Extremely CISC instructions- C compilers.

ben bfranchuk at jetnet.ab.ca
Wed Aug 25 12:58:34 CDT 2021

On 2021-08-25 10:27 a.m., Todd Goodman via cctalk wrote:
> On 8/25/2021 11:49 AM, ben via cctalk wrote:
>> [..SNIP..]
>> C uses cheap tricks for speed. 8 bit bytes, 32 bit integers, taken 
>> from B. I have 21 bit CPU, with 3 7 bit bytes/word. Algol would have a 
>> PACK/UPACK function, and be fairly portable. C on the other hand a mess.
>> Ok. I don't have 21 bit cpu, but I have this spare FPGA card ...
> Nope, the standard doesn't specify those bit sizes.

> Back in the 80s I was using the BBN C Machine with 10-bit bytes and 
> happily building from source I picked up on the newsgroups with little 
> issue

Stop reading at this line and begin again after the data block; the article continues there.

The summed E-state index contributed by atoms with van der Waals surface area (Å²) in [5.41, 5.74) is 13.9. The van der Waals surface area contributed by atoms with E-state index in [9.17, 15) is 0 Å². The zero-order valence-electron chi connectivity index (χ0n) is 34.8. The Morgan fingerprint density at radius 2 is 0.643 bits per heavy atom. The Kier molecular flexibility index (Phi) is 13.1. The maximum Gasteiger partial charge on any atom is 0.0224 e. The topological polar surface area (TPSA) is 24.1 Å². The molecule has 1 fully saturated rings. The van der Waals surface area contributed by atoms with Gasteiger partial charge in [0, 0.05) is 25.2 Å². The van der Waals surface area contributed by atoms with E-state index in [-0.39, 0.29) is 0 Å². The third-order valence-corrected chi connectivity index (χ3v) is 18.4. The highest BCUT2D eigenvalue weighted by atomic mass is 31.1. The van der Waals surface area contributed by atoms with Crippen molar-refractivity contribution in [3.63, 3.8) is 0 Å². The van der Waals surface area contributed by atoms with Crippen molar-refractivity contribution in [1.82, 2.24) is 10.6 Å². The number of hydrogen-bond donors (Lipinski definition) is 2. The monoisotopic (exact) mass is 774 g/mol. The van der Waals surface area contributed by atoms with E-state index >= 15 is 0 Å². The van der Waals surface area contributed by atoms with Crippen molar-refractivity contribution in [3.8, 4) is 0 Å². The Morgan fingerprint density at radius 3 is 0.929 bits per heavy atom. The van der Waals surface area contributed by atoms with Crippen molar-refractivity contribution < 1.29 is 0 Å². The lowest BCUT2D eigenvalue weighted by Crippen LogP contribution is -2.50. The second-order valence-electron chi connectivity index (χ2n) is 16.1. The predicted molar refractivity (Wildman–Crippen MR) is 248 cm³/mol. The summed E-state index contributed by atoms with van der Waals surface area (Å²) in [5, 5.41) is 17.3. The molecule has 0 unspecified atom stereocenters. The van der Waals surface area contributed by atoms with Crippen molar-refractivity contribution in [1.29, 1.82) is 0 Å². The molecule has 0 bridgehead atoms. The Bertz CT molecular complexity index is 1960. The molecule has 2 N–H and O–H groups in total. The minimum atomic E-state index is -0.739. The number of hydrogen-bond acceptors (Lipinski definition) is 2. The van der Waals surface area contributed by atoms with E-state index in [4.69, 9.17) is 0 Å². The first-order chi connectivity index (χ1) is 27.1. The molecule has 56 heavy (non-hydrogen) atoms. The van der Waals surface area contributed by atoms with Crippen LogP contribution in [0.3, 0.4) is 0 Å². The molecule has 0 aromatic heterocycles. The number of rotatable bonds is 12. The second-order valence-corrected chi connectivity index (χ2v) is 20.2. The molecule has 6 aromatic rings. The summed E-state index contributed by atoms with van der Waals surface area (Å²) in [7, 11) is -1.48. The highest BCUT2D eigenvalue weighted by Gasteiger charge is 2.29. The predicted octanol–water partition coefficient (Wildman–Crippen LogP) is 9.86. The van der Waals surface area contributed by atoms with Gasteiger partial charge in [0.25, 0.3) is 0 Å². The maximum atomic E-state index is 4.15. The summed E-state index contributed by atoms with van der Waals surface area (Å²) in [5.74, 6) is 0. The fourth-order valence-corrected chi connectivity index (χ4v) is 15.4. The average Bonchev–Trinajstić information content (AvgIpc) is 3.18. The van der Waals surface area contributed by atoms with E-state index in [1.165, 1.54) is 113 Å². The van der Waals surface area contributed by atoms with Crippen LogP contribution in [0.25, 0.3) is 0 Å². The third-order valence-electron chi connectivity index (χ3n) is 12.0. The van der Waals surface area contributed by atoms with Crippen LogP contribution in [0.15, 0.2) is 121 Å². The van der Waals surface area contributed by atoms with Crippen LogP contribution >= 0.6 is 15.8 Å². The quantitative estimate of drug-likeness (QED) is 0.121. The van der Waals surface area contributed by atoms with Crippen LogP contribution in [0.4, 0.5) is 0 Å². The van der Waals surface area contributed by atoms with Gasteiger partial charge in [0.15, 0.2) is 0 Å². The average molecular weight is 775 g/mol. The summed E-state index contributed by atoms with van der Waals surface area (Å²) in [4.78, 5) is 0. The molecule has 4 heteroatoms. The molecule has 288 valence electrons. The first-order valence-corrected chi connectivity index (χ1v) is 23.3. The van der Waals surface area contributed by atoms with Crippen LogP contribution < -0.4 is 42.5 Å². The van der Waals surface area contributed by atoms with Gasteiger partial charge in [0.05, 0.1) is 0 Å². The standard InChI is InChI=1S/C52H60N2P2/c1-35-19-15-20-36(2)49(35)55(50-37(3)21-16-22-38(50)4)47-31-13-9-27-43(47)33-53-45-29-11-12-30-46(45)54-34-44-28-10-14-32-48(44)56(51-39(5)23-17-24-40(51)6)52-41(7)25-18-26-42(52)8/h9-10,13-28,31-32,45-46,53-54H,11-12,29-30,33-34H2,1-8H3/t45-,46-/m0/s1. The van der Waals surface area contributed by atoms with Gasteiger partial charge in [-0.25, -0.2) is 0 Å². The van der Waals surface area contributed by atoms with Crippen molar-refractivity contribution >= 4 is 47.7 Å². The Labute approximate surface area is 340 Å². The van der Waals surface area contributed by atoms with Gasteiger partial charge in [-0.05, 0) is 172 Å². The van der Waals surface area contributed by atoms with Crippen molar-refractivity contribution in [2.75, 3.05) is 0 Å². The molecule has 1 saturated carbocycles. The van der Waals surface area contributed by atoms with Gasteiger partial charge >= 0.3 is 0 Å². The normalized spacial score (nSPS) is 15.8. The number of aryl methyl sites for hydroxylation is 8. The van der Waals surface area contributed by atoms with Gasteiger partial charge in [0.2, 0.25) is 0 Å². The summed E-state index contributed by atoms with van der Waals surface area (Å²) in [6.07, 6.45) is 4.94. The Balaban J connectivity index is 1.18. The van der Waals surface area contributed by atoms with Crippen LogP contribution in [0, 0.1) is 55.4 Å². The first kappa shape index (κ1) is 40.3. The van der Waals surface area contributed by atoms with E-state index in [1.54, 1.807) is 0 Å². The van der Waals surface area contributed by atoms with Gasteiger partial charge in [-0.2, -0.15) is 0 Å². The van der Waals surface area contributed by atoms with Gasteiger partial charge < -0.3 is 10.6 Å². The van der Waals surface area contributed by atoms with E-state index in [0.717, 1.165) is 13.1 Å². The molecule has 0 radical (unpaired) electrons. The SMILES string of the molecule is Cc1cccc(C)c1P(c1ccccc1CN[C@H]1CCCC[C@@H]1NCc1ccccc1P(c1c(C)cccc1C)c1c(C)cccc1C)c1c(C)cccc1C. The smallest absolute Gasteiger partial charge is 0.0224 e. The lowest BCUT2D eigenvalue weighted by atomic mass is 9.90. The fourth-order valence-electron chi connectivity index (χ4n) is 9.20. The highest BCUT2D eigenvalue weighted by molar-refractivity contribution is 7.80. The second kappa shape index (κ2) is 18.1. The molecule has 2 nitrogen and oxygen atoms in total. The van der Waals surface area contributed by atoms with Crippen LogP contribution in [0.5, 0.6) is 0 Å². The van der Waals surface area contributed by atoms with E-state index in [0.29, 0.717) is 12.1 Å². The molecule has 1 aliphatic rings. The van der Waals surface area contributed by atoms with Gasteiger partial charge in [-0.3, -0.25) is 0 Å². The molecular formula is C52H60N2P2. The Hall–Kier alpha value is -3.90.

What is the BBN C Machine?

>> > world chose to standardize on C.
>> More like the same 32 bit/ 8 bit bytes vanilla cpu, with push and pop
>> on the stack. Can't have near/far pointers with some intel products
>> so we need new standard for the non PDP/11 or VAX computers, and again
>> and again...

> No, the same standard works with different architectures.  Have you 
> looked into GCC in the past 20 years or so?

I looked at it 20 years ago, I did not like it then. Why .
Read all the source into memory. A memory HOG! ONE PASS COMPILE!

About the mid 70's every new compiler C/PASCAL/ALGOL/ASM  wished be a 1 
pass compiler for speed. Slow compile times are from a floppy or a 
overloaded time sharing system or too small a memory. Hardware
not software issues.
Recursive decent compilers, are good at parsing but evaluate ()'s
wrong in code generation. The PDP 11 compiler is a 3 pass compiler,
macro, recursive decent,tree evaluation. Clean and simple and small.

For all the gripes I have about C, it is best of all the languages
I can think of from the 1970's.

PS: How about C to FORTRAN IV compiler. :)

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